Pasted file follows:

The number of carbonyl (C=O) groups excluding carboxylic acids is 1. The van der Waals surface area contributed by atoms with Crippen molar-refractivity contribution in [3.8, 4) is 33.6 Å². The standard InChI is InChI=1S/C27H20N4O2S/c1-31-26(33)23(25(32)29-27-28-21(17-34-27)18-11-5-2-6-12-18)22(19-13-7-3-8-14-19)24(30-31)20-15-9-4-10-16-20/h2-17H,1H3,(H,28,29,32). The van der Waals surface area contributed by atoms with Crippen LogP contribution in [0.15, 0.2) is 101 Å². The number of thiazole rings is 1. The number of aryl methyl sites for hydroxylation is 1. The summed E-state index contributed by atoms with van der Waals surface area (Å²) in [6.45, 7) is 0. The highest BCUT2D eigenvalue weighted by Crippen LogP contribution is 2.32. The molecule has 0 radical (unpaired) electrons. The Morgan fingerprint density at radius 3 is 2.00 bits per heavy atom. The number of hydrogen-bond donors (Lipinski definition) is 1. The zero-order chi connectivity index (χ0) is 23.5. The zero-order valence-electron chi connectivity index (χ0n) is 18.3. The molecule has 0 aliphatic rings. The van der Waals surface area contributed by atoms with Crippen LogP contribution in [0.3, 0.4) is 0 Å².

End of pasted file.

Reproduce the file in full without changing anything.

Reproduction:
The number of carbonyl (C=O) groups excluding carboxylic acids is 1. The van der Waals surface area contributed by atoms with Crippen molar-refractivity contribution in [3.8, 4) is 33.6 Å². The standard InChI is InChI=1S/C27H20N4O2S/c1-31-26(33)23(25(32)29-27-28-21(17-34-27)18-11-5-2-6-12-18)22(19-13-7-3-8-14-19)24(30-31)20-15-9-4-10-16-20/h2-17H,1H3,(H,28,29,32). The van der Waals surface area contributed by atoms with Crippen LogP contribution in [0.15, 0.2) is 101 Å². The number of thiazole rings is 1. The number of aryl methyl sites for hydroxylation is 1. The summed E-state index contributed by atoms with van der Waals surface area (Å²) in [6.45, 7) is 0. The highest BCUT2D eigenvalue weighted by Crippen LogP contribution is 2.32. The molecule has 0 radical (unpaired) electrons. The Morgan fingerprint density at radius 3 is 2.00 bits per heavy atom. The number of hydrogen-bond donors (Lipinski definition) is 1. The zero-order chi connectivity index (χ0) is 23.5. The zero-order valence-electron chi connectivity index (χ0n) is 18.3. The molecule has 0 aliphatic rings. The van der Waals surface area contributed by atoms with Crippen LogP contribution in [0.3, 0.4) is 0 Å².